(ABILENE) – The first group of Welding Technology students walking into the Industrial Technology Center at Texas State Technical College later this month will be in for a pleasant surprise.
The new building next to Abilene Regional Airport will have state-of-the-art equipment for automated welding and metallurgy, said Ashley Yezak, TSTC’s statewide department chair for Welding Technology. The building will open Monday, Aug. 27, for the start of the fall semester.
“Metallurgy students go to work with engineering companies or for companies with engineering departments,” said Yezak. “They can develop new welding procedures.”
The automated welding equipment is the first of its kind among TSTC’s four West Texas campuses.
Yezak said the kind of students who succeed in welding are those who are comfortable working with their hands or have relatives involved in the welding field.
Area employers are seeking welding graduates with such experience.
Mike Petty, owner of West Techs Chill Water Specialists in Abilene and a 1986 Welding Technology graduate of Texas State Technical Institute (now TSTC) in Waco, said job candidates for basic welding are readily available but those who do fitter welding are a challenge to find.
“They have to know a little trigonometry and understand how to measure and cut pipe on angles,” said Petty. “It’s more than just welding the pipe together.”
Petty said the oil and gas industry can determine the job candidate pool.
“West Texas has a lot of welders because of the oil and gas field,” he said. “The problem is when the oil prices go up, we have a shortage of welders, and when the prices go down, we have a surplus of welders. It all hinges on that oil price.”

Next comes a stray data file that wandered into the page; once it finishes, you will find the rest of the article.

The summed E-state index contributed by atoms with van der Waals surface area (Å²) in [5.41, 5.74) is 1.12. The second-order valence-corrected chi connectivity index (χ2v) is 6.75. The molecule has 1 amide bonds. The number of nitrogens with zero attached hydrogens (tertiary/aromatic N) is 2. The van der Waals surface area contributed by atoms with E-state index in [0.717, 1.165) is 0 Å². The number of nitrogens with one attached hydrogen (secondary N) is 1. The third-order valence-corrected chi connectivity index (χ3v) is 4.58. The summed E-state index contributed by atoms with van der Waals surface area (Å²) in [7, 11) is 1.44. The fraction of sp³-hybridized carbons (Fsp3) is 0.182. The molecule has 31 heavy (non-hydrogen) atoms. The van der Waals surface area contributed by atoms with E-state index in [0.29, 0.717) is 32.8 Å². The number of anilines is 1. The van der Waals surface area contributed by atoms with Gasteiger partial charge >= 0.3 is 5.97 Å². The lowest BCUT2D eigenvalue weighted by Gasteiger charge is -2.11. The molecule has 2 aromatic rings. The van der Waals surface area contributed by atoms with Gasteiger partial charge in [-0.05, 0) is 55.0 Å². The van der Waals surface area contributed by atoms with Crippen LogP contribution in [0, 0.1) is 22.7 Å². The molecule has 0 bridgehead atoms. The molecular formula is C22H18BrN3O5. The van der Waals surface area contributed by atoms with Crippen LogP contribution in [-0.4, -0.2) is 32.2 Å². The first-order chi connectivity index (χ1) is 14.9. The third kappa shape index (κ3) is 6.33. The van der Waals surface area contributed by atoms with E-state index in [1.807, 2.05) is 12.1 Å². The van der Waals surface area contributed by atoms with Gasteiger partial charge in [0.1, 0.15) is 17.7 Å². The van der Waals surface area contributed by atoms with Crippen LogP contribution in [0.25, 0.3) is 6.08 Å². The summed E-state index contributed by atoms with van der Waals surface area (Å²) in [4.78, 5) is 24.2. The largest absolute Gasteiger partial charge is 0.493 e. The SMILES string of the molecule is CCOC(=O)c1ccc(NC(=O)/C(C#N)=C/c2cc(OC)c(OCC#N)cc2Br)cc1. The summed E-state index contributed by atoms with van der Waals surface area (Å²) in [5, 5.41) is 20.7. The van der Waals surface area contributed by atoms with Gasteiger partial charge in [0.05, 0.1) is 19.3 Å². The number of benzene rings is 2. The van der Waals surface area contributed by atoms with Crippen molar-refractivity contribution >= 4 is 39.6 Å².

Jeremy Bartz, human resources director at Hirschfeld Industries in San Angelo, said he has recruited Welding Technology graduates in the past from TSTC. The company has a fabrication plant in Abilene.
Bartz said a majority of the company’s work on large industrial, nuclear and structural projects throughout the world is wire welding.
“We can bring in three and four at a time to train,” he said. “We have to have experienced welders to go in and go to work. If we train somebody, we want them to come to work for us.”
Texas State Technical College will offer the Associate of Applied Science degree in Welding Technology starting this fall in Abilene. Yezak said having the associate degree available gives certificate students at TSTC’s Breckenridge, Brownwood and Sweetwater campuses the option to continue their welding education.
Students can also earn certificates in structural welding or structural and pipe welding for the first time this fall in Abilene.
Yezak said Abilene’s welding programs can open up opportunities for high school students seeking dual credit and for prospective students in rural areas.
Besides the Welding Technology program, the Industrial Technology Center will house new programs in Industrial Maintenance and Electrical Power and Controls and will be the new location for the Emergency Medical Services program.
For more information on Texas State Technical College, go to tstc.edu.